May 30, 2013

NASHVILLE, Tenn. – The Ohio Valley Conference celebrated the 40th anniversary of Title IX this afternoon with a luncheon at the DoubleTree Hotel.

Each of the OVC’s 12-member institutions identified a pioneer in women’s athletics from their school to be honored during the year and celebrated at a home athletic event on their campus. Amongst the honorees in attendance today was Mrs. Bettye Giles, UT Martin’s Title IX representative.

Giles was a primary force in beginning the women’s athletic programs at UT Martin, spending 43 years with the school before retiring in 1995. She held joint appointments as an associate professor in the department of physical education and as director of women’s athletics. She also served as the university’s cheerleaders sponsor from 1952-73 and started the women’s tennis program in 1952 – serving as coach for eight years. She was instrumental in the development of athletic opportunities for women in Tennessee and the surrounding states.

A fixture at many UT Martin home sporting events, Giles’ presence is still very much evident across Skyhawk athletics. UT Martin’s softball field is named after the innovator and each year the school’s top female athlete is presented an award in Giles’ honor. Last year, a statue of Giles – along with UT Martin female pioneers Nadine Gearin and Pat Head Summitt – was unveiled outside of the Kathleen and Tom Elam Center.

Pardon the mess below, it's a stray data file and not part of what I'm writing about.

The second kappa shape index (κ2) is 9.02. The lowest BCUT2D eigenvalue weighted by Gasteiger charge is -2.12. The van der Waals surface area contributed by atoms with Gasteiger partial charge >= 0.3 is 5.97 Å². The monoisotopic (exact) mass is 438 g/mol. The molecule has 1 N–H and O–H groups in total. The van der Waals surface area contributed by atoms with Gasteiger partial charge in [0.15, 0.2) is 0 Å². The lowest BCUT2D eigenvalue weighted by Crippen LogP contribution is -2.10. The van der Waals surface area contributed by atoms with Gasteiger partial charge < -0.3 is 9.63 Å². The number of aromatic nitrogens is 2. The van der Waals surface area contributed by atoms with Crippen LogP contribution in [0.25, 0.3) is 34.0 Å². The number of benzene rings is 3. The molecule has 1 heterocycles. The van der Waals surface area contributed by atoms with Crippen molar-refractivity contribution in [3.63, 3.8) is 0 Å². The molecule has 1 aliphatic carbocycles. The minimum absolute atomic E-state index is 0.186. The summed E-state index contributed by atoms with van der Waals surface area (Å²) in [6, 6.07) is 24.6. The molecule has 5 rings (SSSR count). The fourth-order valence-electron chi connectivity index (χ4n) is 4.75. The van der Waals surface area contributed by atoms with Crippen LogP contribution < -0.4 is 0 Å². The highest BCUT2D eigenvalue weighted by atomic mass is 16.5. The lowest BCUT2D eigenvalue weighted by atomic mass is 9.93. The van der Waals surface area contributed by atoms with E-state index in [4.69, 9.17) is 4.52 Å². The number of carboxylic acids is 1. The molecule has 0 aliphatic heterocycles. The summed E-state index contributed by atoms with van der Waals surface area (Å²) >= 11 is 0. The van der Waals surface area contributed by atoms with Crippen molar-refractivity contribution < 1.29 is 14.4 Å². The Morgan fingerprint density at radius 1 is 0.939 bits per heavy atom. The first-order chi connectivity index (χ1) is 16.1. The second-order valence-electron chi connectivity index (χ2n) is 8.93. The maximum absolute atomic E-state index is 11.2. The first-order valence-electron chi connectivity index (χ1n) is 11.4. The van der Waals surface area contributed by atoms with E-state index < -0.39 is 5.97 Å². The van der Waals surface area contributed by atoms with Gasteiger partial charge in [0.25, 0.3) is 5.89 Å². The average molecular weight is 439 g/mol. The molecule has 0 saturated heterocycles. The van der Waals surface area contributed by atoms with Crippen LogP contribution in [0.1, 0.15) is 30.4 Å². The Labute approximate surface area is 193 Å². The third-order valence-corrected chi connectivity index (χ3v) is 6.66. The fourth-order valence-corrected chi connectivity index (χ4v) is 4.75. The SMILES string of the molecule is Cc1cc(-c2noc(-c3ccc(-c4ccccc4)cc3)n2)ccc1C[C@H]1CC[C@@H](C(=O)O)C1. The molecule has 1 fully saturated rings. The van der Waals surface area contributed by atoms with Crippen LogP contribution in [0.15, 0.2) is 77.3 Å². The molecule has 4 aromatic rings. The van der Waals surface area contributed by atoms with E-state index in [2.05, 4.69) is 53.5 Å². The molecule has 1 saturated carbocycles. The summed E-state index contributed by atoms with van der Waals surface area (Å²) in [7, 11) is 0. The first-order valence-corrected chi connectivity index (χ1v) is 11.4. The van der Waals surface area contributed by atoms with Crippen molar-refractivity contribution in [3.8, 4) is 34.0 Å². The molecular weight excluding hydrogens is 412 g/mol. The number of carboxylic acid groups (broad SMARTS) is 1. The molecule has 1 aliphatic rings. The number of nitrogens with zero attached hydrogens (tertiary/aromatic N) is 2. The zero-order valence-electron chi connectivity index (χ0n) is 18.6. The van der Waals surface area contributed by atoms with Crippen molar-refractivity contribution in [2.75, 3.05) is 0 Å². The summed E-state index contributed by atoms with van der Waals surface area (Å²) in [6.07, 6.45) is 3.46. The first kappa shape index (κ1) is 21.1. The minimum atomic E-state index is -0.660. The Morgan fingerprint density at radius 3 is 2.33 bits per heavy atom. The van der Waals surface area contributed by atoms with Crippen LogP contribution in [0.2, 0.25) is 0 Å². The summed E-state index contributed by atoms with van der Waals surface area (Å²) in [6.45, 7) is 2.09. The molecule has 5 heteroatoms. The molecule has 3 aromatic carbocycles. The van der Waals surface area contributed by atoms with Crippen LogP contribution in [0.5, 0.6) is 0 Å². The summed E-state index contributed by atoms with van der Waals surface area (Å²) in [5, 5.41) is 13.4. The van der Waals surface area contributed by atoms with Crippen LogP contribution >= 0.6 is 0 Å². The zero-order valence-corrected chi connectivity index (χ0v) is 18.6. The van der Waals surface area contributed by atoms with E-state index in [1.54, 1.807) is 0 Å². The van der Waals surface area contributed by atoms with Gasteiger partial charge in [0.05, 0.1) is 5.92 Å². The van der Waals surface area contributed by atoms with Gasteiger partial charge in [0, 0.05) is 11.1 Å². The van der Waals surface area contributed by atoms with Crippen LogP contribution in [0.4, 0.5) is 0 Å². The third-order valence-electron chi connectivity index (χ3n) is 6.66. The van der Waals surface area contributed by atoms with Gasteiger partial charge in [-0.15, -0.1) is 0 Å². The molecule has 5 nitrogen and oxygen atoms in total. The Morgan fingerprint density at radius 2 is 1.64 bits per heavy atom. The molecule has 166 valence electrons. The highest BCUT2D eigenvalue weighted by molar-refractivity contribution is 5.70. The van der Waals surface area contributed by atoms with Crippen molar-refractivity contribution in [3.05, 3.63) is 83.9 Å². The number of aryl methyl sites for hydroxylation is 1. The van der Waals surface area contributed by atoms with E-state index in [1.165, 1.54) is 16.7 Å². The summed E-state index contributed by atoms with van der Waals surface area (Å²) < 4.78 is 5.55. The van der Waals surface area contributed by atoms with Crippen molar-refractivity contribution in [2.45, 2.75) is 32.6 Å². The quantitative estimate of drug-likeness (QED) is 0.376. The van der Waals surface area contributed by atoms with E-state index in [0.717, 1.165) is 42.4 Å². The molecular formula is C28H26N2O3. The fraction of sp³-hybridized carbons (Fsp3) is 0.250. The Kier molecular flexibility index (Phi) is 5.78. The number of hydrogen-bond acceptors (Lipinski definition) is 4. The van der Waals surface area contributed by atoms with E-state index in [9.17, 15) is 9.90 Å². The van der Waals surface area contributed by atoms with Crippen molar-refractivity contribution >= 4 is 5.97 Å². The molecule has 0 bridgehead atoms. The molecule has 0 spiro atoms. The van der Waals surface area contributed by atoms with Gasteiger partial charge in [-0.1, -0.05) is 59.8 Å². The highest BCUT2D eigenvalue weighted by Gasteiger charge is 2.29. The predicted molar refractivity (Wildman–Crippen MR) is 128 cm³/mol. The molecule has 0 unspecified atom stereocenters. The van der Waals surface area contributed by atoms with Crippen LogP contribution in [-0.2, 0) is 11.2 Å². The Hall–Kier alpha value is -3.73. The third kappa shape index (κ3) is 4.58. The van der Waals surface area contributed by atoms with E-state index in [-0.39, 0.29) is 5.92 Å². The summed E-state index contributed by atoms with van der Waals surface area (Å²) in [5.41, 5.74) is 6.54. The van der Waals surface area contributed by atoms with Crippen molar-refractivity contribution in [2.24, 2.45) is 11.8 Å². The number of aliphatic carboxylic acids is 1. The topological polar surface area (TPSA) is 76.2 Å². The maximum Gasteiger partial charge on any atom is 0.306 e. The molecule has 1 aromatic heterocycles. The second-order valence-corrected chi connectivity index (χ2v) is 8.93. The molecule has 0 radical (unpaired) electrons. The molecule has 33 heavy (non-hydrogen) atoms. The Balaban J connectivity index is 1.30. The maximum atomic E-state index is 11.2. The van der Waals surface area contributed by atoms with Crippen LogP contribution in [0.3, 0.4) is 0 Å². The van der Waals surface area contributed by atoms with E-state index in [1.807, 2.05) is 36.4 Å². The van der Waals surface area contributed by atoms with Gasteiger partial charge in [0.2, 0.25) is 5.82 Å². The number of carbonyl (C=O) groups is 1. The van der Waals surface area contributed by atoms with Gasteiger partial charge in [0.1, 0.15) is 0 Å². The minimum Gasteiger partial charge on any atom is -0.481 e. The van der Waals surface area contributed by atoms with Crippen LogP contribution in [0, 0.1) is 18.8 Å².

Also attending today’s event was OVC pioneers Teresa Phillips of Tennessee State, Tennessee Tech’s Marynell Meadors, Belmont’s Betty Wiseman, Southeast Missouri’s Dr. Kala Stroup, Morehead State’s Laradean Brown, Murray State’s Margaret Simmons and Austin Peay’s Cheryl Holt. OVC Commissioner Beth DeBauche was in attendance while WKRN News 2 sports reporter Dawn Davenport served as the emcee.

“The OVC has a rich history of women’s athletics along with a bright future thanks to the commitment, passion and contribution of the trailblazers the conference is honoring as part of its Title IX celebration,” DeBauche said. “It is important to take time to appreciate the progress that has been made on the playing fields and in the classrooms as a result of the adoption of Title IX and commitment to ensuring students of either gender are not subject to any sort of discrimination under any education program or activity.”

Title IX – which was enacted by the United States Congress on June 23, 1972 – states that “no person in the United States shall, on the basis of sex, be excluded from participation in, be denied the benefits of, or be subjected to discrimination under any education program or activity receiving federal financial assistance.”